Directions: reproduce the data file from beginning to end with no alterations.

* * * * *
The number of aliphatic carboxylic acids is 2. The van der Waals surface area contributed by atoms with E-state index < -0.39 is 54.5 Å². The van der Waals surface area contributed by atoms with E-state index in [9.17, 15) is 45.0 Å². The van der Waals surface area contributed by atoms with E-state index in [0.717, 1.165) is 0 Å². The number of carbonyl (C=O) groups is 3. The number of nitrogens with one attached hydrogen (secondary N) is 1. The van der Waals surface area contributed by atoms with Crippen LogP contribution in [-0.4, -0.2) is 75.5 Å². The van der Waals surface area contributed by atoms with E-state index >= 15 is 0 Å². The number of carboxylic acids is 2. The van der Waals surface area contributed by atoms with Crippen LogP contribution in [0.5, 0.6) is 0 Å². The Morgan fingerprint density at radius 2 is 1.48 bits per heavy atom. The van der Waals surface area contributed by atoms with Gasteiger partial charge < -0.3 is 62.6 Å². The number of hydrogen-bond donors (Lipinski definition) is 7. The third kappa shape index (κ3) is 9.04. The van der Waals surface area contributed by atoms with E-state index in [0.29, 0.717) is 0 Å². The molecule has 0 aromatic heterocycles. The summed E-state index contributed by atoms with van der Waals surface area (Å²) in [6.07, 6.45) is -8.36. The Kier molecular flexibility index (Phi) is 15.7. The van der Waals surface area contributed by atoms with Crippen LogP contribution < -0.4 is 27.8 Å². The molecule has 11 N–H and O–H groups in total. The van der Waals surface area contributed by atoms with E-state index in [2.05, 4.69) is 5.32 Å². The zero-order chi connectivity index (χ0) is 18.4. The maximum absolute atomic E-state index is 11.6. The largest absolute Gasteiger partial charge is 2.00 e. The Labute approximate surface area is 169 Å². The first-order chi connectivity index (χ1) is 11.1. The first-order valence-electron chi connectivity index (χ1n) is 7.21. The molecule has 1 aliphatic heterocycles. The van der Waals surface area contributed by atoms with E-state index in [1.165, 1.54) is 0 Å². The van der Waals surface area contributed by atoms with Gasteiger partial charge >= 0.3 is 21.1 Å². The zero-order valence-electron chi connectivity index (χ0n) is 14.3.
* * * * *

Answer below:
The number of aliphatic carboxylic acids is 2. The van der Waals surface area contributed by atoms with E-state index < -0.39 is 54.5 Å². The van der Waals surface area contributed by atoms with E-state index in [9.17, 15) is 45.0 Å². The van der Waals surface area contributed by atoms with E-state index in [0.717, 1.165) is 0 Å². The number of carbonyl (C=O) groups is 3. The number of nitrogens with one attached hydrogen (secondary N) is 1. The van der Waals surface area contributed by atoms with Crippen LogP contribution in [-0.4, -0.2) is 75.5 Å². The van der Waals surface area contributed by atoms with E-state index >= 15 is 0 Å². The number of carboxylic acids is 2. The van der Waals surface area contributed by atoms with Crippen LogP contribution in [0.5, 0.6) is 0 Å². The Morgan fingerprint density at radius 2 is 1.48 bits per heavy atom. The van der Waals surface area contributed by atoms with Gasteiger partial charge < -0.3 is 62.6 Å². The number of hydrogen-bond donors (Lipinski definition) is 7. The third kappa shape index (κ3) is 9.04. The van der Waals surface area contributed by atoms with E-state index in [0.29, 0.717) is 0 Å². The molecule has 0 aromatic heterocycles. The summed E-state index contributed by atoms with van der Waals surface area (Å²) in [6.07, 6.45) is -8.36. The Kier molecular flexibility index (Phi) is 15.7. The van der Waals surface area contributed by atoms with Crippen LogP contribution < -0.4 is 27.8 Å². The molecule has 11 N–H and O–H groups in total. The van der Waals surface area contributed by atoms with E-state index in [2.05, 4.69) is 5.32 Å². The zero-order chi connectivity index (χ0) is 18.4. The maximum absolute atomic E-state index is 11.6. The largest absolute Gasteiger partial charge is 2.00 e. The Labute approximate surface area is 169 Å². The first-order chi connectivity index (χ1) is 11.1. The first-order valence-electron chi connectivity index (χ1n) is 7.21. The molecule has 1 aliphatic heterocycles. The van der Waals surface area contributed by atoms with E-state index in [1.165, 1.54) is 0 Å². The van der Waals surface area contributed by atoms with Gasteiger partial charge >= 0.3 is 21.1 Å². The zero-order valence-electron chi connectivity index (χ0n) is 14.3.